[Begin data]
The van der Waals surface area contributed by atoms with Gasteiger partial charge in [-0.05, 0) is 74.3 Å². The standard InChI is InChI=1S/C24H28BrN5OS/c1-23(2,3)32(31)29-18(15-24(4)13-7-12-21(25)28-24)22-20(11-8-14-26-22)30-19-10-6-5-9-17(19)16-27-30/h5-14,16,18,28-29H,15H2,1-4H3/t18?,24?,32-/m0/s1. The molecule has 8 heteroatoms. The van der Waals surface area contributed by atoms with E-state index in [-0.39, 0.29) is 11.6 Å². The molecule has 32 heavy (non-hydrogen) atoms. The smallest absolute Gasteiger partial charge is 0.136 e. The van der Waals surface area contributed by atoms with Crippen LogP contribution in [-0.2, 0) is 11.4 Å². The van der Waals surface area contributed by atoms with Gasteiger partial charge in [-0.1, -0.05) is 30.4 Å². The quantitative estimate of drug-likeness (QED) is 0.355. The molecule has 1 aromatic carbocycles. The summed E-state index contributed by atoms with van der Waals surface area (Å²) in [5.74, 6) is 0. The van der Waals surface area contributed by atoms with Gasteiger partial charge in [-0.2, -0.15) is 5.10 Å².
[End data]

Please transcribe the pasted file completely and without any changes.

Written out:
The van der Waals surface area contributed by atoms with Gasteiger partial charge in [-0.05, 0) is 74.3 Å². The standard InChI is InChI=1S/C24H28BrN5OS/c1-23(2,3)32(31)29-18(15-24(4)13-7-12-21(25)28-24)22-20(11-8-14-26-22)30-19-10-6-5-9-17(19)16-27-30/h5-14,16,18,28-29H,15H2,1-4H3/t18?,24?,32-/m0/s1. The molecule has 8 heteroatoms. The van der Waals surface area contributed by atoms with E-state index in [-0.39, 0.29) is 11.6 Å². The molecule has 32 heavy (non-hydrogen) atoms. The smallest absolute Gasteiger partial charge is 0.136 e. The van der Waals surface area contributed by atoms with Crippen LogP contribution in [-0.2, 0) is 11.4 Å². The van der Waals surface area contributed by atoms with Gasteiger partial charge in [-0.1, -0.05) is 30.4 Å². The quantitative estimate of drug-likeness (QED) is 0.355. The molecule has 1 aromatic carbocycles. The summed E-state index contributed by atoms with van der Waals surface area (Å²) in [5.74, 6) is 0. The van der Waals surface area contributed by atoms with Gasteiger partial charge in [-0.2, -0.15) is 5.10 Å².